Caribbean coral reefs in the1950s through to the early 1970s were viewed as robust and stable ecosystems, and not considered threatened in any way by a human-dominated world. However, in 1982-1983, in the western Atlantic region including the Caribbean basin, the sea-urchin Diadema antillarium, a keystone grazer, died off suddenly. This event, coupled with over-fishing of herbivores and multiple coral-bleaching episodes in the Caribbean region dating back to the 1970s triggered a phase shift from a coral-dominated to an algal-dominated environment. The decline of coral reefs, including fisheries, in the Caribbean region, had fuelled much debate, as several scientists had hypothesized that, by the time humans started studying the coral reefs in the 1950s, the reefs were already overfished and in a degraded state. However, concerns were raised mainly on noticing the gradual loss of the goods and services provided by the coral reefs. With >275 million people in the global tropics living at <30-km
distance away from coral reefs, of which >43 million of those people residing in the Caribbean basin has raised the alarm about the loss of coral cover from ~50% average 4 decades ago to a mere regional average of ~12% presently. Though this decline can be attributed to several factors, including the
consequences of climate change, over-fishing, ocean acidification, and destructive cyclones, it has spurred and driven coral reef researchers to understand the ecology and biology of these ancient animals better. urthermore, in the last few decades, coral reefs’ ability to function while facing these threats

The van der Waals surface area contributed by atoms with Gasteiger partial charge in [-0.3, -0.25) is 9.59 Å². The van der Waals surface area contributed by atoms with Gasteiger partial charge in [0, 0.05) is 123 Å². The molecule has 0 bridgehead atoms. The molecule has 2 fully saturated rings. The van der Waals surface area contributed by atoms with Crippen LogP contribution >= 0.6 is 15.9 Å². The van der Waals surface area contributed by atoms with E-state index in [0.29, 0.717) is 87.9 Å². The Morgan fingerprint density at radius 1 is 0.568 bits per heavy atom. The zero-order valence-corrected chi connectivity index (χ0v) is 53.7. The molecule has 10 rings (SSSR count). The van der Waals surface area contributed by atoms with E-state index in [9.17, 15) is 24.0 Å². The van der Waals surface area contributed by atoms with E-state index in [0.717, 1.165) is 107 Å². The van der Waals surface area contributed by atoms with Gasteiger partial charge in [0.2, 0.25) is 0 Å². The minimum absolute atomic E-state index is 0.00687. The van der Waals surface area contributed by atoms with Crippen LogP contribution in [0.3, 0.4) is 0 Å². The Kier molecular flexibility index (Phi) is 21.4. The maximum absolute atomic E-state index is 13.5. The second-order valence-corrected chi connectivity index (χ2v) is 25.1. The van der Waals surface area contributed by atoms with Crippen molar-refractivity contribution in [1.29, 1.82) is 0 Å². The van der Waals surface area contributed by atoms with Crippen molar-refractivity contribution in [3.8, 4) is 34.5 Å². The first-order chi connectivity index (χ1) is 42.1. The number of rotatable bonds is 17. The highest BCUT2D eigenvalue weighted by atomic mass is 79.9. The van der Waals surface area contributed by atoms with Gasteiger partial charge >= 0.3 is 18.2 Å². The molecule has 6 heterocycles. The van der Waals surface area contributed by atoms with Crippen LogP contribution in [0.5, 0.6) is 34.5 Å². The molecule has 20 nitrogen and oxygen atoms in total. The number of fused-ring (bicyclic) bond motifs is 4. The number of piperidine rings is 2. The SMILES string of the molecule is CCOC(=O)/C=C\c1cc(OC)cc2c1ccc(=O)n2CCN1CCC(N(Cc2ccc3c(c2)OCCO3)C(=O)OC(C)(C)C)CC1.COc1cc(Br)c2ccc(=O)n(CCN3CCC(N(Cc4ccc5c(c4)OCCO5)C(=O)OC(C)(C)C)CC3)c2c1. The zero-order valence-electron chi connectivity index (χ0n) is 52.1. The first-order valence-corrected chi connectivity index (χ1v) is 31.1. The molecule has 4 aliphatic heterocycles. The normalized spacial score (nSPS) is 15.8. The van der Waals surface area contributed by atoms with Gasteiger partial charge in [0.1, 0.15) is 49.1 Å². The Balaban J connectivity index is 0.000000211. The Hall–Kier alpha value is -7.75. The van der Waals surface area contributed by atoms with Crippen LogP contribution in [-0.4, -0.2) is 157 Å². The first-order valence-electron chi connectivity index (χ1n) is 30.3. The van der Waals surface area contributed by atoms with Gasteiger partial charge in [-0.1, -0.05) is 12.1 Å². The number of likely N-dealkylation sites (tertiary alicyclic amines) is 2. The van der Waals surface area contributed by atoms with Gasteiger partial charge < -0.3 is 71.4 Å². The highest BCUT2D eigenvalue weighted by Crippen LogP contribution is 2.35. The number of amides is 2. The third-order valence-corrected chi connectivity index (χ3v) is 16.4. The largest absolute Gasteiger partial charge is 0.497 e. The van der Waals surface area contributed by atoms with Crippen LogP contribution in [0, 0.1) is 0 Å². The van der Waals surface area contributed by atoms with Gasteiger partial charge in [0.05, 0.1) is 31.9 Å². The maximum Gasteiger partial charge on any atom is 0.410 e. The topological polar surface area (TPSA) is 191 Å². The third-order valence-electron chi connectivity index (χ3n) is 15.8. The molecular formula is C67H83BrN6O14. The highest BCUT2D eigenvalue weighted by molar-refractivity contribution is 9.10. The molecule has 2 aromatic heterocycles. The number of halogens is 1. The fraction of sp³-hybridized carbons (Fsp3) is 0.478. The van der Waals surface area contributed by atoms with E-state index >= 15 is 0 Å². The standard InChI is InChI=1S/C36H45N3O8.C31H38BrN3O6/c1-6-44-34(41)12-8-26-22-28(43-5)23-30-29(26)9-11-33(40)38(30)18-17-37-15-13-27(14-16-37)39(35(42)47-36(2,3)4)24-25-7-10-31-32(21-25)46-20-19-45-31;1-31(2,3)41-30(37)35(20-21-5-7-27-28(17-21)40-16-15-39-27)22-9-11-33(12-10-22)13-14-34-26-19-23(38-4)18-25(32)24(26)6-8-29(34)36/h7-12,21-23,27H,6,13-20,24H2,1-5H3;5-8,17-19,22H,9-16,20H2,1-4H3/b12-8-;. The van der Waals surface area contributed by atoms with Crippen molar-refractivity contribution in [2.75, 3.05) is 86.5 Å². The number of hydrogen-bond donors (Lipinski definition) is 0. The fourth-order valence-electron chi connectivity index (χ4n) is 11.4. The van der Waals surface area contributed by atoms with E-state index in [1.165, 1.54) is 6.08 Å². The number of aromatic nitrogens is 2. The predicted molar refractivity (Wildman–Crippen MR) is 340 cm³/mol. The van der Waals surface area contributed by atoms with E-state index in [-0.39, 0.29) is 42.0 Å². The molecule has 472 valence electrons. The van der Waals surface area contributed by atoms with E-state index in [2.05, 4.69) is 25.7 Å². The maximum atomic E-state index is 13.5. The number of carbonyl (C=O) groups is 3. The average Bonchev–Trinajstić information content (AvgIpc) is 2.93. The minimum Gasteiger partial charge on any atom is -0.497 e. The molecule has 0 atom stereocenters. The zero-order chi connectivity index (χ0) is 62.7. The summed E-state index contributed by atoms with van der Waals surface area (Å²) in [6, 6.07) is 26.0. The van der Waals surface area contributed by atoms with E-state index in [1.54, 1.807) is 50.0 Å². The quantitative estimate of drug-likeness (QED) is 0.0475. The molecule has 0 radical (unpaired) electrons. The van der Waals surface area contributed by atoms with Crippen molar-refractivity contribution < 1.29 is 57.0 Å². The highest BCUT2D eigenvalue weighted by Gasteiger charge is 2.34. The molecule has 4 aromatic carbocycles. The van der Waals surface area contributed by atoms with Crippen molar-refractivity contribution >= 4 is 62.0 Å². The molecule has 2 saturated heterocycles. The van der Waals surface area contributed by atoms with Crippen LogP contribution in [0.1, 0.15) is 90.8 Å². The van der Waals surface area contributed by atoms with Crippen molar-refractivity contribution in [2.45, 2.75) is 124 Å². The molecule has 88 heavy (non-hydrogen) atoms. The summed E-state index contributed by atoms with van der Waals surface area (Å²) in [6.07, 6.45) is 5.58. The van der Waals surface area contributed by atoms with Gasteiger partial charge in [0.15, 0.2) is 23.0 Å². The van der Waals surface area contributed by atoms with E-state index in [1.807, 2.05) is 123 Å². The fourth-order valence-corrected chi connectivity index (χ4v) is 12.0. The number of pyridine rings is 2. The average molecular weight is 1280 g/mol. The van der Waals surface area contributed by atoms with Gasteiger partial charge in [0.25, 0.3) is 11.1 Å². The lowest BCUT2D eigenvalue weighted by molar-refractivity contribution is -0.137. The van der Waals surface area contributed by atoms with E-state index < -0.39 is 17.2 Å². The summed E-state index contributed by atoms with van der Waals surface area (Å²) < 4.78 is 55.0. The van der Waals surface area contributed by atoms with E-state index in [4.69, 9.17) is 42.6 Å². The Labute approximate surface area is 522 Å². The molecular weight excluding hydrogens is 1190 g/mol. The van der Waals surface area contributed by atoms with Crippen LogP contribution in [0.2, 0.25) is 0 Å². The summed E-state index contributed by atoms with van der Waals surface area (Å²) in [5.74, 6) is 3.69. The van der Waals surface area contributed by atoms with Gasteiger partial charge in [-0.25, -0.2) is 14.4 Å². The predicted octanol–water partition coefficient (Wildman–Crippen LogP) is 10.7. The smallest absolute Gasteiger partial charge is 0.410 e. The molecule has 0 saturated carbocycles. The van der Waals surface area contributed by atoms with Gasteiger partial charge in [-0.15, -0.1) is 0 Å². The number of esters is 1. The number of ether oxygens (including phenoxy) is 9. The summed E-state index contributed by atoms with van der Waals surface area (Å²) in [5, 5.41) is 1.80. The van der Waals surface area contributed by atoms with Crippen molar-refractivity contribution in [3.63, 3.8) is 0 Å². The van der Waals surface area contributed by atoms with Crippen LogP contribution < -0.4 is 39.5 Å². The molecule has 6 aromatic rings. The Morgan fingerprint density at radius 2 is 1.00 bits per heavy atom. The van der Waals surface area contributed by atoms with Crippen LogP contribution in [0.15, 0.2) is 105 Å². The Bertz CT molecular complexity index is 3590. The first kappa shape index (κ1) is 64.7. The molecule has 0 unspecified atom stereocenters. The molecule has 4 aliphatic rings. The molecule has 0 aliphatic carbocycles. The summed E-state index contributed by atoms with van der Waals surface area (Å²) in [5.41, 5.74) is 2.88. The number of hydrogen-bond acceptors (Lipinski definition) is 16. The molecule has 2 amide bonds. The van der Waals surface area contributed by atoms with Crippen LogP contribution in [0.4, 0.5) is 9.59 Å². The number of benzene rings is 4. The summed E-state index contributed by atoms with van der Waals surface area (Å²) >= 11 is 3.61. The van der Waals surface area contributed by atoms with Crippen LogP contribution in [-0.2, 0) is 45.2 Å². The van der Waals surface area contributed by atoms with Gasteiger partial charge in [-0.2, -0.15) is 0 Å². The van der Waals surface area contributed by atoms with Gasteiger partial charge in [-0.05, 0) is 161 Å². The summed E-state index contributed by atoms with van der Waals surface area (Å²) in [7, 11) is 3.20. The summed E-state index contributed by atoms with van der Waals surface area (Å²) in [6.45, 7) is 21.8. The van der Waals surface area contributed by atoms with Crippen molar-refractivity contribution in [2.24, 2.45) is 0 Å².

has prompted additional research to understand the ecological and biological attributes of coral reefs and their associated organisms, such as reef fish populations, to ascertain what drives their relationship. However, those underpinning biological and ecological metrics have seemingly eluded coral reef
scientist over the past four decades. In September 2009, the Cayman Islands coral reefs experienced a localized acute coral bleaching event with water temperature > 30 C for six weeks. This event was caused by a whirlpool of hot water originating off of the island of Cuba southern shelf. Bleaching was observed down to a depth of 100 m using a remotely operated underwater vehicle (ROV). Furthermore, satellite water temperature data from the National Oceanic and Atmospheric Administration (NOAA) showed that water temperatures extended to a depth of 450 m. The coral reefs of the Cayman Islands recovered without any measurable coral mortality; however, there was a notable decline in algal mortality for the island of Grand Cayman. Furthermore, in both 2015 and 2016, the global marine heatwave, the longest ever on record that effected greater than one-quarter of the ocean surface, with devastating
consequences for marine ecosystems globally had a negligible effect on the coral reefs of the Cayman Islands. Data was collected on the Benthos and their fish assemblages over years (2009–2012), islands, coast (North, South and West) habitats (deep and shallow) and protection status (MPA and non-MPA) at 55 sites across the 3 Cayman Islands; Grand Cayman (GCM, n=27), Little Cayman (LC, n=16) and Cayman Brac (CB, n=12). Total fish biomass differed significantly over the years, showing an overall strong reserve effect (p = 0.001). A significant spill-over effect for the shallow terrace reef on the northern boundary of the MPA in GCM was detected in the years 2009 (P<0.01) and 2011(P<0.01) No